C.E. Morgan’s first novel, All the Living, was published by Farrar, Straus & Giroux in 2009 and earned her recognition as one of the National Book Foundation’s “5 Under 35” for 2010. She holds a BA from Berea College, and an MTS from Harvard Divinity School. Among her honors are a Lannan Literary Fellowship and Residency, a US Artist Fellowship, and a Cullman Fellowship from the New York Public Library. The New Yorker named her one of their “20 under 40” fiction writers to watch, and published an excerpt from her novel-in-progress on horse racing and race relations in the contemporary South and Ohio River Valley.  She lives in Berea, Kentucky.

From The Selection Committee:

“This is a visionary, luminous novel. Morgan’s prose has both biblical and Southern literary echoes, patient, idiosyncratic, unique. Rather than Gothic, the feel is of a Greek drama. The novel is a landscape, with a deep, loamy, fantastic sense of place — the roots go deep.  The writing is haunting and fabulously assured, the voice strong enough that one can almost imagine being able to pick up a book in the future and know from the first lines it is hers. She is a mature, wise, accomplished writer.”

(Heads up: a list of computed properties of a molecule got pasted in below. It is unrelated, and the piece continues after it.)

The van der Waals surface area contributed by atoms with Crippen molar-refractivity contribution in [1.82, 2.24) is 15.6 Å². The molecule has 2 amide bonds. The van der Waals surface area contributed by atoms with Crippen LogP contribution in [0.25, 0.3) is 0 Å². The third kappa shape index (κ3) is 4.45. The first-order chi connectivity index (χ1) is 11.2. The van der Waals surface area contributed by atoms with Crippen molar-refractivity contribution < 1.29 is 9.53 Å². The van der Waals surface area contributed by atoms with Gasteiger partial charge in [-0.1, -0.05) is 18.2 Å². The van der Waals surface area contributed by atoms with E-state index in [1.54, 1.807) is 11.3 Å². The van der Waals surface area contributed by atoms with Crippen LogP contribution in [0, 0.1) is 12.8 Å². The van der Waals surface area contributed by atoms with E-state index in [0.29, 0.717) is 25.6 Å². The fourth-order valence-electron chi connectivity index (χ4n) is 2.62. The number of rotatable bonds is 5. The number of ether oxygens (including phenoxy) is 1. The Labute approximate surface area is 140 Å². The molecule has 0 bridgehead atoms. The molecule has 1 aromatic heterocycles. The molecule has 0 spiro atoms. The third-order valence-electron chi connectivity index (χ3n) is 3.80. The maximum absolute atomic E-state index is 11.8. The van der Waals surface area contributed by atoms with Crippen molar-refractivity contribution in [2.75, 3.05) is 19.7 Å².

Rowan Ricardo Phillips

2013
poetry

Rowan Ricardo Phillips is a poet, literary and art critic, and translator.  His poems have appeared in Granta, The Kenyon Review, The New Yorker, The New Republic and The Paris Review. In his first book of poems, The Ground, (Farrar Straus & Giroux, 2012) he searches for the sublime in New York City and in the history of poetry.  His work has been awarded the 2013 PEN/Joyce Osterweil Award and the 2013 Great Lakes Colleges Association New Writers Award for Poetry. Dalkey Archive published a book of his criticism in 2010, When Blackness Rhymes with Blackness. He has a BA from Swarthmore and a PhD from Brown.  Currently he is Associate Professor of English at Stony Brook and Director of the Poetry Center, as well as a contributing writer for Artforum.  He lives in New York City and Barcelona. He is currently at work on his second collection of poems, Heaven, a book of criticism, Biographia Literaria, and translations from the Catalan.